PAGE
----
|Notes for Margaret Bernhard|
|The birth registration of her daughter Lucy stated she was born in Graubünden, that of her daughter Elisabeth refined it to Davos. |
Thomas Koch's email provided her parents.46
|1920 U.S. census, Sauk Co., Wisconsin, r. 2015, p. 215B, E.D. 177|
|Medical Notes for Andrew (Spouse 1)|
|He lost his arm in an accident with a threshing machine when he was only 17 years old.|
|The godparents and witnesses at his christening as Andreas were Leonhard Flütsch, Christian Hartmann, Tanya Hartmann, Christina Wyss, and Anna Rusler.|
He was called a laborer on the birth registration of his daughter Lucy in 1901. That record stated he was born in Graubünden. He was attending to street lights and acting as a mail courier in Sauk City in 1903 when Elisabeth was born. The latter record refined his birthplace to Schiers.
Andrew was living in Sauk City at the 1920 census, living between Casper Schlengbrunn and Louis P. Reible. The census showed that he had immigrated in 1883 and was naturalized in 1906.
Cushing and Goc47 have this to say of him: "Starting in the mid-1880s, the mail was brought from the railroad depot to the post office by Andrew Tarnutzer. He was a Swiss immigrant from the Graubünden canton that sent many of its natives to southern Sauk county. In 1884, when he was 17 years old, Tarnutzer was working as part of a threshing crew and suffered a terrible accident.
Threshing machines were powered by wide, flapping, uncovered drive belts that spun around heavy steel pulleys. They were dangerous and the crew had to be alert to it. Young Tarnutzer let his guard down for a moment and a grainsack he was carrying caught in the drive belt. The bag wrapped itself around his arm, pulled it into the machinery and twisted it off at the shoulder. In less time than it takes to tell, Andrew Tarnutzer lost his arm.
In a world where most labor was manual, young Tarnutzer was decidedly handicapped. He had to learn how to use one arm as well as other working men used two. He found steady work at the post office and, for 41 years, pulled the mail wagon to and from the depot. He also held several other jobs, including that of village lamplighter and village clerk. Andrew Tarnutzer married Margaret Bernhard and they had six children, five of whom lived to adulthood: Lorenz, Martin, Lucy, Elizabeth, Simon."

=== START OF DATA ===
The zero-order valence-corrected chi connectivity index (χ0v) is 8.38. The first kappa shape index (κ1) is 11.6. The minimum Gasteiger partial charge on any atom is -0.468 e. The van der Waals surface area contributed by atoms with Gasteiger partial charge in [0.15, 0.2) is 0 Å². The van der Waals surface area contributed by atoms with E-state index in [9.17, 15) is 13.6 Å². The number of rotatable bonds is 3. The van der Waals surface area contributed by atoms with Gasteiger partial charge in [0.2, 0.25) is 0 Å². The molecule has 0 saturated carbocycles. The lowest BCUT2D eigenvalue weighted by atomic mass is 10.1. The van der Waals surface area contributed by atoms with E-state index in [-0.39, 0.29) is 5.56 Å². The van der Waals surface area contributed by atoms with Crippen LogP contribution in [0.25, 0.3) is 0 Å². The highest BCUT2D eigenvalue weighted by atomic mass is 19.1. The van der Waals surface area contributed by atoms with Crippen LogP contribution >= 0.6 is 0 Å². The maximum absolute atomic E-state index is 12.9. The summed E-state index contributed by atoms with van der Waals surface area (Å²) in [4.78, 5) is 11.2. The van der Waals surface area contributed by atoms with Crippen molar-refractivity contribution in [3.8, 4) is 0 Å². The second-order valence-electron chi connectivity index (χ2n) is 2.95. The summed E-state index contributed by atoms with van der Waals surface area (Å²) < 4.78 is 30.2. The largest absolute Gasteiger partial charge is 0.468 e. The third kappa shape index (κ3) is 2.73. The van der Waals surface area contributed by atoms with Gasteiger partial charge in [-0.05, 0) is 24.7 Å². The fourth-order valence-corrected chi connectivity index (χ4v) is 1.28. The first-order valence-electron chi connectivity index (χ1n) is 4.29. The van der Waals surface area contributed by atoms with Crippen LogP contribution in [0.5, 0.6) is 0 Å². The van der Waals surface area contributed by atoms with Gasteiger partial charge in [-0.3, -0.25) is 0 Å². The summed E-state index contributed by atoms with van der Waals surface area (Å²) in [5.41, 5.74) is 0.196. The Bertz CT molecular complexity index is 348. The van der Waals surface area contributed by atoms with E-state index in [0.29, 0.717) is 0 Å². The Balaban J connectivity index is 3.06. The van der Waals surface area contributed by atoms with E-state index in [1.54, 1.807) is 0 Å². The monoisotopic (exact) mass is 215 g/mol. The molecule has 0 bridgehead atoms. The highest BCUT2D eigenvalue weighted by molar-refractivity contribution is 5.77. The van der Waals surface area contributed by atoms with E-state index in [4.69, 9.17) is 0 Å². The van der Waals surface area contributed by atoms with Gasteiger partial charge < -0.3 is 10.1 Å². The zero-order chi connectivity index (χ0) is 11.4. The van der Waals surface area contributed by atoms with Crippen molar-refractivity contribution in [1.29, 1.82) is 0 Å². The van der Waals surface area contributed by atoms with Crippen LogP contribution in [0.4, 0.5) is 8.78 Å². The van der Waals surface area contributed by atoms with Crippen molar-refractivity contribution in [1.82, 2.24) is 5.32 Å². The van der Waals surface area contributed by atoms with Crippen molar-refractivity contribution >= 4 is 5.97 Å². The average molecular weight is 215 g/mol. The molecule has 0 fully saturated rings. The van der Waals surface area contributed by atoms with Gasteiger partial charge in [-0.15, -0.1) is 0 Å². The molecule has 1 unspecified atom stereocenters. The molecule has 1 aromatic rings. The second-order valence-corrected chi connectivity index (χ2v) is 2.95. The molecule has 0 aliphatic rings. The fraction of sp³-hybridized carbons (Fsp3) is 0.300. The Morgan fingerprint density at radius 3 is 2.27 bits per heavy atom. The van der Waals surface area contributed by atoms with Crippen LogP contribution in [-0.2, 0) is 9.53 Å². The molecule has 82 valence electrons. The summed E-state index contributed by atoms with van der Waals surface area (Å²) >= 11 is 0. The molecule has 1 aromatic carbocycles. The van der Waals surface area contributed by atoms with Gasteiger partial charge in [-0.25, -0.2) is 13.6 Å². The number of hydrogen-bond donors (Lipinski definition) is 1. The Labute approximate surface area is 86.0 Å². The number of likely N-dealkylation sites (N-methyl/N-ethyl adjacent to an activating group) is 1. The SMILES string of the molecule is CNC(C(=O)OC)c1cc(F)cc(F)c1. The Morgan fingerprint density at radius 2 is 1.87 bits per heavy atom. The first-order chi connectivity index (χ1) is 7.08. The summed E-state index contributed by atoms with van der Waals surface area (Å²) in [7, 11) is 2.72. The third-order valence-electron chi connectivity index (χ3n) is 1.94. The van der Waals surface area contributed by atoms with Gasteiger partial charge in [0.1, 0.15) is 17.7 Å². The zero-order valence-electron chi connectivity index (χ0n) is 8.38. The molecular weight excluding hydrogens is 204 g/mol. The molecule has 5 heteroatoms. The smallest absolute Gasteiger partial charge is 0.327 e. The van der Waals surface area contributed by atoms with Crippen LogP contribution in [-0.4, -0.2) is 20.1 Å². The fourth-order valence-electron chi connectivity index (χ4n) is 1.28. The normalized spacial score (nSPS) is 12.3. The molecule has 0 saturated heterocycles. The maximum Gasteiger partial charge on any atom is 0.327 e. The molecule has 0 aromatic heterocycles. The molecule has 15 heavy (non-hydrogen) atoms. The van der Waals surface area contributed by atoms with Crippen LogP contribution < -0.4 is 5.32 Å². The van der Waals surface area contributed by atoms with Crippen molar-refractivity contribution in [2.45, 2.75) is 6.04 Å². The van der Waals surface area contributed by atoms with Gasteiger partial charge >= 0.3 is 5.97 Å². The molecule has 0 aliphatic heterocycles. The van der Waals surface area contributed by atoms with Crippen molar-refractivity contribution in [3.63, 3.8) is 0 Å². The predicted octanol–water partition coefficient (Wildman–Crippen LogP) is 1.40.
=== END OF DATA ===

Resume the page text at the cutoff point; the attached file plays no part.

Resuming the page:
Cushing and Goc later relate the following problems that he had 48: " In the late 1880s and early 1890s, Clemens Hertner was convicted more than once for assaults on his stepson, Andrew Tarnutzer. In 1889, Hertner was jailed for attempting to poison Tarnutzer. As the case was reported, Hertner removed the raisins from a piece of cake Andrew's mother had left out for him to eat and replaced them with 'Paris Green' arsenic. Tarnutzer took a few bites, but noticed something was wrong, then discovered that the cake looked 'slightly green.' At a court hearing, Hertner first stated that he had intended the poison to be for a dog he did not like but then admitted that he intended it for his stepson.
After spending a few years in prison, Hertner returned to Sauk City. He was soon jailed again, this time for attacking Tarnutzer with a hickory club while the younger man was asleep."
Once again returning to an account by Cushing and Goc 49 we find the following: " Sauk City did have street lights. Starting in 1887, Andrew Tarnutzer, the one-armed mailman, was also the one-armed lamplighter. He tended a string of kerosene lights, installed [... need to copy page 191]."
There is a possibility that I have his date of death and burial information confused with another of the Andrew Tarnutzers of Sauk County.
Thomas Koch's email states that his descendants currently own and run the Lake Mills Cleaners.46
|1900 U.S. census, Sauk Co., Wisconsin, [soundex] E.D. 83[???], s. 5, l. 6 [?] - Sauk City, very hard to read|
1920 U.S. census, Sauk Co., Wisconsin, r. 2015, p. 215B, E.D. 177
|Last Modified 16 Nov 2000||Created 24 Mar 2002 by EasyTree for Windows|